‘Sociologist Denis Volkov from Moscow’s independent Levada Center pollster, on the other hand, says the bill is unlikely to make Russians more wary about what they post on the Internet. “Most people are not aware of these laws,” he says.’
Ha-ha. It’s good that reporters are forced to turn to “sociologists” and “pollsters” for quotable quotes, and that the Putinist state decided at some point long ago it would pollocratize everyone and their cousin into submission, because otherwise the “independent” Levada Center would have had to pull up stakes long ago and move to Nevada to start calling odds on the trifecta at Santa Anita racetrack.
I have already seen the chilling effect that the bill and the generally malignant, soul-destroying climate of the last year or so have had on what people talk about politically (or not) in daily life, much more dare to post on the Internet, e.g., Russia’s role in Syria, which absolutely no one I know has discussed, publicly or otherwise, under any circumstances for a very, very long time now. And that is just the top of the list.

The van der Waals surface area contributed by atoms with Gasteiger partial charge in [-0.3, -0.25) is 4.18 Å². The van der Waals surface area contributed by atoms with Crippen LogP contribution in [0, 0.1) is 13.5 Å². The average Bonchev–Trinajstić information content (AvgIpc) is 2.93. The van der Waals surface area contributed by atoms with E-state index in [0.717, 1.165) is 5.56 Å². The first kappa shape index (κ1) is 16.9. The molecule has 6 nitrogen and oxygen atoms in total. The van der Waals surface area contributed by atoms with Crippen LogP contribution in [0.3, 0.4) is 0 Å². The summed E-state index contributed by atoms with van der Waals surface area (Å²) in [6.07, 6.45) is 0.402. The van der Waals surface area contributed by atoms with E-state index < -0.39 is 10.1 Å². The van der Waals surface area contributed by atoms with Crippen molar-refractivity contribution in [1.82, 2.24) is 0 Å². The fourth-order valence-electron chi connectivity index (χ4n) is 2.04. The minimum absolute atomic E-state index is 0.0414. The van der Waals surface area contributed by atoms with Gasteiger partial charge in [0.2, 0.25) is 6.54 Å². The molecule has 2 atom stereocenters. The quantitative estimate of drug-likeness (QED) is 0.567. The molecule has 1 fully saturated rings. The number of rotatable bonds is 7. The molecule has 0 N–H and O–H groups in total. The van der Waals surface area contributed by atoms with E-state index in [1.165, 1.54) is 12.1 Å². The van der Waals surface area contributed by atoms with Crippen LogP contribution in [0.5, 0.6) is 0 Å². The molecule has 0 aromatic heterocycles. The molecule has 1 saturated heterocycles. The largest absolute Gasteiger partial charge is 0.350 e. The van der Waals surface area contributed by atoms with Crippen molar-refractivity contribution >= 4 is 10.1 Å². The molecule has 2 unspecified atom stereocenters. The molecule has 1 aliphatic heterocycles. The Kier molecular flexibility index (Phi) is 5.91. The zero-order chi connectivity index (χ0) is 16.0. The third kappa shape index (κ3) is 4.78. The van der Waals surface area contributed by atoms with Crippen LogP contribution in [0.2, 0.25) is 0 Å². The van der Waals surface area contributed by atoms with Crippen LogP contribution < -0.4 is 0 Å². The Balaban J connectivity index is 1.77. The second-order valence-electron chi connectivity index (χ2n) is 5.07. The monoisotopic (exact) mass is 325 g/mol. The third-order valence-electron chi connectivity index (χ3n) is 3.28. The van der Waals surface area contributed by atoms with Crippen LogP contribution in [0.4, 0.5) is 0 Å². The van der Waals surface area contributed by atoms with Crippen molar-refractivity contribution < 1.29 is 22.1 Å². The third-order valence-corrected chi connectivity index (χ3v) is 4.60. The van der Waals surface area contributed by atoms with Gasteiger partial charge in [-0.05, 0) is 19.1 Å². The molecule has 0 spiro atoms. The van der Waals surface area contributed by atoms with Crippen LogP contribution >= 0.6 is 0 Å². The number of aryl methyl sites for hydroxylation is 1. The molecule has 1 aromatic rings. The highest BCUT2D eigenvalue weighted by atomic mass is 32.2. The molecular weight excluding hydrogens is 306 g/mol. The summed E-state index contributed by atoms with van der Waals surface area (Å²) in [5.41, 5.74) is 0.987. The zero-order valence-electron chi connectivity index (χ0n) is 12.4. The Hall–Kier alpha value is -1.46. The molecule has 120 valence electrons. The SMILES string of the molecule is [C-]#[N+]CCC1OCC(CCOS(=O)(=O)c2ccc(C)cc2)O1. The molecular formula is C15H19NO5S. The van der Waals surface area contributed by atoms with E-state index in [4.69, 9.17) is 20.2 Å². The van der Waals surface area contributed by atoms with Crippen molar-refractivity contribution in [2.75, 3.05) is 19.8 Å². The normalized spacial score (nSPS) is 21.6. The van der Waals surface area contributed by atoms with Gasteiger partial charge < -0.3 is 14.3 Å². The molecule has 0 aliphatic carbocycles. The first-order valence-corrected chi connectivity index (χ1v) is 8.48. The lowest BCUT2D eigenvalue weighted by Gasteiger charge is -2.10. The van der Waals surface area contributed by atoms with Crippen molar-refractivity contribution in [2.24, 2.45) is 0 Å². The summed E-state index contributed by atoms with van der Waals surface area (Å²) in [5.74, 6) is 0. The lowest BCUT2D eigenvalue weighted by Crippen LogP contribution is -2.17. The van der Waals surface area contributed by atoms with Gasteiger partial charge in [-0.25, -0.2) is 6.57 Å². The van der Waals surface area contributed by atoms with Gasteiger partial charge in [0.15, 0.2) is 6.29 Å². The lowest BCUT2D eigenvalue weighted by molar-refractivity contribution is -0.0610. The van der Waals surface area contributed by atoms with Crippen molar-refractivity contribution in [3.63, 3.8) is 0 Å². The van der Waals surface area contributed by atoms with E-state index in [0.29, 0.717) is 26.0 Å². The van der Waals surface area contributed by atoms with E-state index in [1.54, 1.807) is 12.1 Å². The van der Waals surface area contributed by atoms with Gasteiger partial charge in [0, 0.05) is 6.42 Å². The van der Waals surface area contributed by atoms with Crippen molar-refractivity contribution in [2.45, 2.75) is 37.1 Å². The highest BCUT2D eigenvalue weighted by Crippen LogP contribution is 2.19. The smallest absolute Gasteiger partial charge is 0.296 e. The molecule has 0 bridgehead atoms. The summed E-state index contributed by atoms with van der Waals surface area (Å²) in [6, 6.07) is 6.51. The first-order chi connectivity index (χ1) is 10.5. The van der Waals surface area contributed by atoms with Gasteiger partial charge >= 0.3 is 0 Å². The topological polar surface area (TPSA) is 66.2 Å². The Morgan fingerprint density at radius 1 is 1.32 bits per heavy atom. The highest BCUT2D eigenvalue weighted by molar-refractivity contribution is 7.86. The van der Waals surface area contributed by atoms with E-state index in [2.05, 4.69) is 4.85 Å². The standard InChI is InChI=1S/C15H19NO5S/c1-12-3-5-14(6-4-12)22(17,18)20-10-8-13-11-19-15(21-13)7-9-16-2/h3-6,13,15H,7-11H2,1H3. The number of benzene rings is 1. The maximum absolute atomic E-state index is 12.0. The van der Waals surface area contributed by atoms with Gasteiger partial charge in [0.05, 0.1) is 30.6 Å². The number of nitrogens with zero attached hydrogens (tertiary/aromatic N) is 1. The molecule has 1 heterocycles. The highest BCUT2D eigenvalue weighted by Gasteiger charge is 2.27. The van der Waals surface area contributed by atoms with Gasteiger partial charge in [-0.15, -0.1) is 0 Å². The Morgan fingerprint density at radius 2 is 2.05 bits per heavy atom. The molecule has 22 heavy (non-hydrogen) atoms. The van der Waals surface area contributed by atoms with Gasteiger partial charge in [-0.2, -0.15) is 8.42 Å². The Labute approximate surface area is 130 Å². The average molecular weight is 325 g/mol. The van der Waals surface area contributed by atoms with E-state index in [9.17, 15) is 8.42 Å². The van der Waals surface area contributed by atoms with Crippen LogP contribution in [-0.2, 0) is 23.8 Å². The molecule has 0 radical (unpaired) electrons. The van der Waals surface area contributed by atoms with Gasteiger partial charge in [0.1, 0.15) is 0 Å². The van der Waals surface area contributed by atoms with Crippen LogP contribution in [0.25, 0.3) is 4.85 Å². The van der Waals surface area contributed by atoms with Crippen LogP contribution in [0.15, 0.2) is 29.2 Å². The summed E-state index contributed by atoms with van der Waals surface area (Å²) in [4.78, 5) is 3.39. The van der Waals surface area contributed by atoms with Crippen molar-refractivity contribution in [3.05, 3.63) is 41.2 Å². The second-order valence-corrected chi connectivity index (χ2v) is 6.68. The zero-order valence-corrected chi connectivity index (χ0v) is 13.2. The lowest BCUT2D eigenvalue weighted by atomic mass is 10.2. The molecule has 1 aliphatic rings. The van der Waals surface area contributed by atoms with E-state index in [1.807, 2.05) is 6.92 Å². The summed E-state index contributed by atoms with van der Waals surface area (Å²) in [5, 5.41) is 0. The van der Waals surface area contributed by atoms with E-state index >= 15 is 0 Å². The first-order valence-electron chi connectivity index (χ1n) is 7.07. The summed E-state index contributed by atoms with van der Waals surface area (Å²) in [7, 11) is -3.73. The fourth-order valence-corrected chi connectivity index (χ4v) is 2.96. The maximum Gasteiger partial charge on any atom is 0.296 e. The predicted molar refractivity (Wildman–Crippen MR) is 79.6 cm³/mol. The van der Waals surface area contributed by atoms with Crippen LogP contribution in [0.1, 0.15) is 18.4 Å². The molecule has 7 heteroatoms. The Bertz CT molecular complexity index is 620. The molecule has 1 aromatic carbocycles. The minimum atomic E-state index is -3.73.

A fair number of Russians, young and old, know very well how to read signals coming from on high and when to keep their mouths shut. Or how to substitute abstract, self-important chatter or furious trivial pursuits for meaningful conversations about what is happening in their country and what to do about it. Now is one of those times, and it is absolutely depressing.
All it will take is a few more “light touches,” and the country will essentially be dead, that is, waiting for its Supreme Leader to kick the bucket (when? twenty years from now?) so it can rejoin the rest of the world and resume building “democracy,” “capitalism” or whatever it has been pretending to do the last twenty-five years.